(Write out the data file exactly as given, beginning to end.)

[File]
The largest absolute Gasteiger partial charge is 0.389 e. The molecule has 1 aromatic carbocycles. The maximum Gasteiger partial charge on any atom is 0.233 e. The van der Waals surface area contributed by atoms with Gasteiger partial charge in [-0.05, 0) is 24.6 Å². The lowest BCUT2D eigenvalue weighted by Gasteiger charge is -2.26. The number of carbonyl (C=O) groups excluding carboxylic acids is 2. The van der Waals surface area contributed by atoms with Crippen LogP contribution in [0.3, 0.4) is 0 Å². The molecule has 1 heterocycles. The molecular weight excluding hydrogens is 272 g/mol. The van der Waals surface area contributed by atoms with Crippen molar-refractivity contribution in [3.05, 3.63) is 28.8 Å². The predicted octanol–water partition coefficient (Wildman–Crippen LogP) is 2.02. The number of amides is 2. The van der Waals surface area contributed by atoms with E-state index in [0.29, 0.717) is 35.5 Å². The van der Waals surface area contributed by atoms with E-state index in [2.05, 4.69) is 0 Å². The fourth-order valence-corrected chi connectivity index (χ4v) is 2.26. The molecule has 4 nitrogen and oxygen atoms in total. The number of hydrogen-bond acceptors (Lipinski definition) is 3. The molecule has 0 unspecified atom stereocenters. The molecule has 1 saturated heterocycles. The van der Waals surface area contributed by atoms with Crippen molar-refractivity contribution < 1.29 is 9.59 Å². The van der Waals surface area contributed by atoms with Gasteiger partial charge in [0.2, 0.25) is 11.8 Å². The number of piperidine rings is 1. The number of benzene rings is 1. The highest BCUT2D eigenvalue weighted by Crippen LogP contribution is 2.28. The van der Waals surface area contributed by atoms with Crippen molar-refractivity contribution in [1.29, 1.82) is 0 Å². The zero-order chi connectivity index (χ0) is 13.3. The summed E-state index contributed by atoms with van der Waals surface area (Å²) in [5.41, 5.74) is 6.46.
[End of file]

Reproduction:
The largest absolute Gasteiger partial charge is 0.389 e. The molecule has 1 aromatic carbocycles. The maximum Gasteiger partial charge on any atom is 0.233 e. The van der Waals surface area contributed by atoms with Gasteiger partial charge in [-0.05, 0) is 24.6 Å². The lowest BCUT2D eigenvalue weighted by Gasteiger charge is -2.26. The number of carbonyl (C=O) groups excluding carboxylic acids is 2. The van der Waals surface area contributed by atoms with Crippen LogP contribution in [0.3, 0.4) is 0 Å². The molecule has 1 heterocycles. The molecular weight excluding hydrogens is 272 g/mol. The van der Waals surface area contributed by atoms with Crippen molar-refractivity contribution in [3.05, 3.63) is 28.8 Å². The predicted octanol–water partition coefficient (Wildman–Crippen LogP) is 2.02. The number of amides is 2. The van der Waals surface area contributed by atoms with E-state index in [0.29, 0.717) is 35.5 Å². The van der Waals surface area contributed by atoms with E-state index in [2.05, 4.69) is 0 Å². The fourth-order valence-corrected chi connectivity index (χ4v) is 2.26. The molecule has 4 nitrogen and oxygen atoms in total. The number of hydrogen-bond acceptors (Lipinski definition) is 3. The molecule has 0 unspecified atom stereocenters. The molecule has 1 saturated heterocycles. The van der Waals surface area contributed by atoms with Crippen molar-refractivity contribution < 1.29 is 9.59 Å². The van der Waals surface area contributed by atoms with Gasteiger partial charge in [0.2, 0.25) is 11.8 Å². The number of piperidine rings is 1. The number of benzene rings is 1. The highest BCUT2D eigenvalue weighted by Crippen LogP contribution is 2.28. The van der Waals surface area contributed by atoms with Crippen molar-refractivity contribution in [1.29, 1.82) is 0 Å². The zero-order chi connectivity index (χ0) is 13.3. The summed E-state index contributed by atoms with van der Waals surface area (Å²) in [5.41, 5.74) is 6.46.